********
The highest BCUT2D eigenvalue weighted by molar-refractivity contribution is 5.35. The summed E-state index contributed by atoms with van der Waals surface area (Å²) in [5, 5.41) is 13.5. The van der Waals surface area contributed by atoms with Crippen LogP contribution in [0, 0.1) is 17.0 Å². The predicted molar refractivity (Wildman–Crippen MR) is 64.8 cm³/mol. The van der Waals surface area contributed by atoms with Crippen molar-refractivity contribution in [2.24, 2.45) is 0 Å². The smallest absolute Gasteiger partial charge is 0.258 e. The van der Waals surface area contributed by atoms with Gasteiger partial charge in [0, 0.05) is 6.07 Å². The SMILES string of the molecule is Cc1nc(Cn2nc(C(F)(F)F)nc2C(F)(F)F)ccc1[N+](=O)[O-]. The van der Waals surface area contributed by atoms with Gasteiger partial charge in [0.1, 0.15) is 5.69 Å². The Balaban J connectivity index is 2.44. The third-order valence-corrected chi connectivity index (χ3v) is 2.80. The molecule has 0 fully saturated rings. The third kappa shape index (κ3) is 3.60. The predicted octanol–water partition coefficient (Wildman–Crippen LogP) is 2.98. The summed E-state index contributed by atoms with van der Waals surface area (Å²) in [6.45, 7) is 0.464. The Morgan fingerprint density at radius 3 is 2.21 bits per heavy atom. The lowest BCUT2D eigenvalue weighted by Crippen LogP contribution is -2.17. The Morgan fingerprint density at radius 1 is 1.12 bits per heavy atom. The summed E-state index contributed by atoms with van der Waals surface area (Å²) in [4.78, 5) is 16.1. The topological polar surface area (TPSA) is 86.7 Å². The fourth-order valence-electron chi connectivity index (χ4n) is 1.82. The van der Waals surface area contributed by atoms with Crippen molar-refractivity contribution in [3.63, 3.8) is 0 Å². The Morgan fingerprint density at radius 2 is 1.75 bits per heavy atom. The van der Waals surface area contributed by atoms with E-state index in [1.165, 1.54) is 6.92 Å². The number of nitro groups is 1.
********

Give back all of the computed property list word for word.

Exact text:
The highest BCUT2D eigenvalue weighted by molar-refractivity contribution is 5.35. The summed E-state index contributed by atoms with van der Waals surface area (Å²) in [5, 5.41) is 13.5. The van der Waals surface area contributed by atoms with Crippen LogP contribution in [0, 0.1) is 17.0 Å². The predicted molar refractivity (Wildman–Crippen MR) is 64.8 cm³/mol. The van der Waals surface area contributed by atoms with Crippen molar-refractivity contribution in [2.24, 2.45) is 0 Å². The smallest absolute Gasteiger partial charge is 0.258 e. The van der Waals surface area contributed by atoms with Gasteiger partial charge in [0, 0.05) is 6.07 Å². The SMILES string of the molecule is Cc1nc(Cn2nc(C(F)(F)F)nc2C(F)(F)F)ccc1[N+](=O)[O-]. The van der Waals surface area contributed by atoms with Gasteiger partial charge in [0.1, 0.15) is 5.69 Å². The Balaban J connectivity index is 2.44. The third-order valence-corrected chi connectivity index (χ3v) is 2.80. The molecule has 0 fully saturated rings. The third kappa shape index (κ3) is 3.60. The predicted octanol–water partition coefficient (Wildman–Crippen LogP) is 2.98. The summed E-state index contributed by atoms with van der Waals surface area (Å²) in [6.45, 7) is 0.464. The Morgan fingerprint density at radius 3 is 2.21 bits per heavy atom. The lowest BCUT2D eigenvalue weighted by Crippen LogP contribution is -2.17. The Morgan fingerprint density at radius 1 is 1.12 bits per heavy atom. The summed E-state index contributed by atoms with van der Waals surface area (Å²) in [4.78, 5) is 16.1. The topological polar surface area (TPSA) is 86.7 Å². The fourth-order valence-electron chi connectivity index (χ4n) is 1.82. The van der Waals surface area contributed by atoms with Crippen molar-refractivity contribution in [3.63, 3.8) is 0 Å². The Morgan fingerprint density at radius 2 is 1.75 bits per heavy atom. The van der Waals surface area contributed by atoms with E-state index in [1.165, 1.54) is 6.92 Å². The number of nitro groups is 1.